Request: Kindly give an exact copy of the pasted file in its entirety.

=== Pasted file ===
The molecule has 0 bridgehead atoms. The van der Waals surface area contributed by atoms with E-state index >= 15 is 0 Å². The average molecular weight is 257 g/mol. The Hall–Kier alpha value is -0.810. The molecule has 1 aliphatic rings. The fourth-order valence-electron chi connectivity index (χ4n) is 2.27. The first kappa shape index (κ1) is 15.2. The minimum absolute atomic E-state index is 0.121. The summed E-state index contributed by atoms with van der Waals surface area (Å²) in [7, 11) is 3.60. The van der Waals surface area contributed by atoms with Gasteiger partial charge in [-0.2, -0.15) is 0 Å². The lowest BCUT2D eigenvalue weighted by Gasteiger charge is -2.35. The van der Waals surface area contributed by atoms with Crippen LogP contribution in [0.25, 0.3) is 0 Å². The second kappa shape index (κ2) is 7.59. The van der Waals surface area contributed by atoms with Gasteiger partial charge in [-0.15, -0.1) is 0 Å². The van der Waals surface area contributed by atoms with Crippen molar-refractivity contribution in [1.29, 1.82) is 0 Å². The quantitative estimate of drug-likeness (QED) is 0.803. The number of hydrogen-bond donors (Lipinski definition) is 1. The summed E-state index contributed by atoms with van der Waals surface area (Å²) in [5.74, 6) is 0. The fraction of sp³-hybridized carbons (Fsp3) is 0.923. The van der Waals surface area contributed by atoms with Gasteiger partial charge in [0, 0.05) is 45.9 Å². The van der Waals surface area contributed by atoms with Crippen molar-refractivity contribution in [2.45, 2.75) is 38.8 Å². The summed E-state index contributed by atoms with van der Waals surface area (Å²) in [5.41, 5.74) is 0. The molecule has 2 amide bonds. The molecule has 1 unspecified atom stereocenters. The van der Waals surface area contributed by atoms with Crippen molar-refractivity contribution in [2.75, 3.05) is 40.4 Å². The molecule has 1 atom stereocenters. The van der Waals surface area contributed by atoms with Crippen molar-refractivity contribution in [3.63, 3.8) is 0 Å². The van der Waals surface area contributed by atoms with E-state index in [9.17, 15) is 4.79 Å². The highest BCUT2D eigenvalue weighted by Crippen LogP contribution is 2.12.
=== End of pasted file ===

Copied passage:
The molecule has 0 bridgehead atoms. The van der Waals surface area contributed by atoms with E-state index >= 15 is 0 Å². The average molecular weight is 257 g/mol. The Hall–Kier alpha value is -0.810. The molecule has 1 aliphatic rings. The fourth-order valence-electron chi connectivity index (χ4n) is 2.27. The first kappa shape index (κ1) is 15.2. The minimum absolute atomic E-state index is 0.121. The summed E-state index contributed by atoms with van der Waals surface area (Å²) in [7, 11) is 3.60. The van der Waals surface area contributed by atoms with Gasteiger partial charge in [-0.2, -0.15) is 0 Å². The lowest BCUT2D eigenvalue weighted by Gasteiger charge is -2.35. The van der Waals surface area contributed by atoms with Crippen LogP contribution in [0.25, 0.3) is 0 Å². The second kappa shape index (κ2) is 7.59. The van der Waals surface area contributed by atoms with Gasteiger partial charge in [-0.15, -0.1) is 0 Å². The van der Waals surface area contributed by atoms with Crippen molar-refractivity contribution in [1.29, 1.82) is 0 Å². The quantitative estimate of drug-likeness (QED) is 0.803. The number of hydrogen-bond donors (Lipinski definition) is 1. The summed E-state index contributed by atoms with van der Waals surface area (Å²) in [5.74, 6) is 0. The fraction of sp³-hybridized carbons (Fsp3) is 0.923. The van der Waals surface area contributed by atoms with Gasteiger partial charge in [0, 0.05) is 45.9 Å². The van der Waals surface area contributed by atoms with Crippen molar-refractivity contribution in [2.45, 2.75) is 38.8 Å². The summed E-state index contributed by atoms with van der Waals surface area (Å²) in [5.41, 5.74) is 0. The molecule has 2 amide bonds. The molecule has 1 unspecified atom stereocenters. The van der Waals surface area contributed by atoms with Crippen molar-refractivity contribution in [2.75, 3.05) is 40.4 Å². The molecule has 1 atom stereocenters. The van der Waals surface area contributed by atoms with Crippen molar-refractivity contribution in [3.63, 3.8) is 0 Å². The van der Waals surface area contributed by atoms with E-state index in [9.17, 15) is 4.79 Å². The highest BCUT2D eigenvalue weighted by Crippen LogP contribution is 2.12.